The plant, located on the Al-Shaer field, will produce 88 million cubic feet a day (cf/d) of gas, and 150 tonnes a day of liquefied petroleum gas and some condensate, which it will feed into the Syrian gas pipeline network. Under the deal, Petrofac will take a 10 per cent stake in the Ebla production-sharing contract operated by Petro-Canada.
In 2009, Stroytransgas is due to complete a gas processing plant with capacity of 105-140 million cf/d as part of the north middle area gas project, near Palmyra, sourcing gas from the Abu Raba, North al-Faid and Qomqom fields.
The state forecasts local demand will reach 10 billion cubic metres a year within two years.
If Syria’s growing gas demand is to be met, it must secure additional sources of supply.
Securing gas supplies
At a time when Syria is struggling to stem the decline in its own hydrocarbons production, the recent advent of gas supply from Egypt is a useful boost. Imports began in July 2008 at 2.5 million cubic metres a day through the Arab gas pipeline.
The pipeline is being extended to Homs and Kilis on the Turkish border, widening the link to send the gas on to Turkey. A 76-kilometre-long section will be built from Aleppo – already connected to the Syrian gas grid – to the Turkish border. Another pipeline will carry gas from Palmyra to Homs. Lebanon is also set to receive gas from Syria, to feed the Beddawi power station.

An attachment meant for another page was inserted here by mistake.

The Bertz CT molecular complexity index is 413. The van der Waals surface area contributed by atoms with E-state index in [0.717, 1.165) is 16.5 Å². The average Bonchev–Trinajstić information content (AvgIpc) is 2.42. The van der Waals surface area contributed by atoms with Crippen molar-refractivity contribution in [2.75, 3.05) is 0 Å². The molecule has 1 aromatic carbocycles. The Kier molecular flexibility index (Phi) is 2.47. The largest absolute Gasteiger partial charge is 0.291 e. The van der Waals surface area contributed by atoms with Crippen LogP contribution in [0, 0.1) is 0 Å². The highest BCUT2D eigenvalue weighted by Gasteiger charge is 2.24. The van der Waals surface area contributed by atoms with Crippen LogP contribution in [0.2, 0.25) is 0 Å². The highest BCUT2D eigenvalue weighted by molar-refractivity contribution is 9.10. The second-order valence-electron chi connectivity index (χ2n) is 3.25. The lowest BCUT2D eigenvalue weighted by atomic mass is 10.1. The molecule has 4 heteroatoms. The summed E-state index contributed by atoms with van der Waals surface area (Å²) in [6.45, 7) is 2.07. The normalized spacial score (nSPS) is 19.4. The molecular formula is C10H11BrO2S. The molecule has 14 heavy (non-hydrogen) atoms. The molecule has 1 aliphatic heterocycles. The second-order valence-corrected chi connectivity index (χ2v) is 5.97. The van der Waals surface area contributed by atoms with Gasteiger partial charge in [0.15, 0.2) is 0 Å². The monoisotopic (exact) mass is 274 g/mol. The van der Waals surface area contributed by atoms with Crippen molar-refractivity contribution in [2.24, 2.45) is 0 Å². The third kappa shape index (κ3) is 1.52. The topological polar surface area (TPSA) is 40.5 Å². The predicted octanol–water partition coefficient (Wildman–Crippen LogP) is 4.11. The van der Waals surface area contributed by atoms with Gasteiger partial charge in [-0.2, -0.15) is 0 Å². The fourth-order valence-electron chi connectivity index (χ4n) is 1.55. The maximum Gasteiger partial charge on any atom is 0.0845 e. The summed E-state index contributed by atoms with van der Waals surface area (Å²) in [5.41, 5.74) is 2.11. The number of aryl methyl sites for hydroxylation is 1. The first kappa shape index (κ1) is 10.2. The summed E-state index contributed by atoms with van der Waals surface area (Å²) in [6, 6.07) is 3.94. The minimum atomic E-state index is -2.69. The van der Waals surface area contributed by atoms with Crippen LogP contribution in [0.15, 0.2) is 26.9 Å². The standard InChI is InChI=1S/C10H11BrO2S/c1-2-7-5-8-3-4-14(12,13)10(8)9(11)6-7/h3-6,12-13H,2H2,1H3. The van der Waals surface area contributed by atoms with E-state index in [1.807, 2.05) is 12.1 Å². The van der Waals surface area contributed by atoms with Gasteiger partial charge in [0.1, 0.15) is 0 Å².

Iraqi gas is another supply possibility. Under the Euro-Arab Mashreq gas project, a link from the Akkas gas field in western Iraq could supply Syria with 50 million cubic feet a day (cf/d) of gas. Iranian gas is another long-term option under consideration.
More gas may be needed before then through the Arab gas pipeline, but Cairo may not want to send additional supplies considering its own expanding domestic needs. Egypt recently increased the prices of gas to large industrial customers, reducing the incentive to export its gas since it is now getting close to a commercial price from its domestic users.
Officially, the Egyptians say there is enough additional gas in the tank to send on to Syria and other end-users of the pipeline, but it is a controversial issue.
Syria and other downstream users cannot allow themselves the luxury of imagining they will be in line for additional gas.
Although Syria is bound to rely on its neighbours in the short term, if it wants security of supply, it needs to ensure there are incentives to invest in domestic exploration.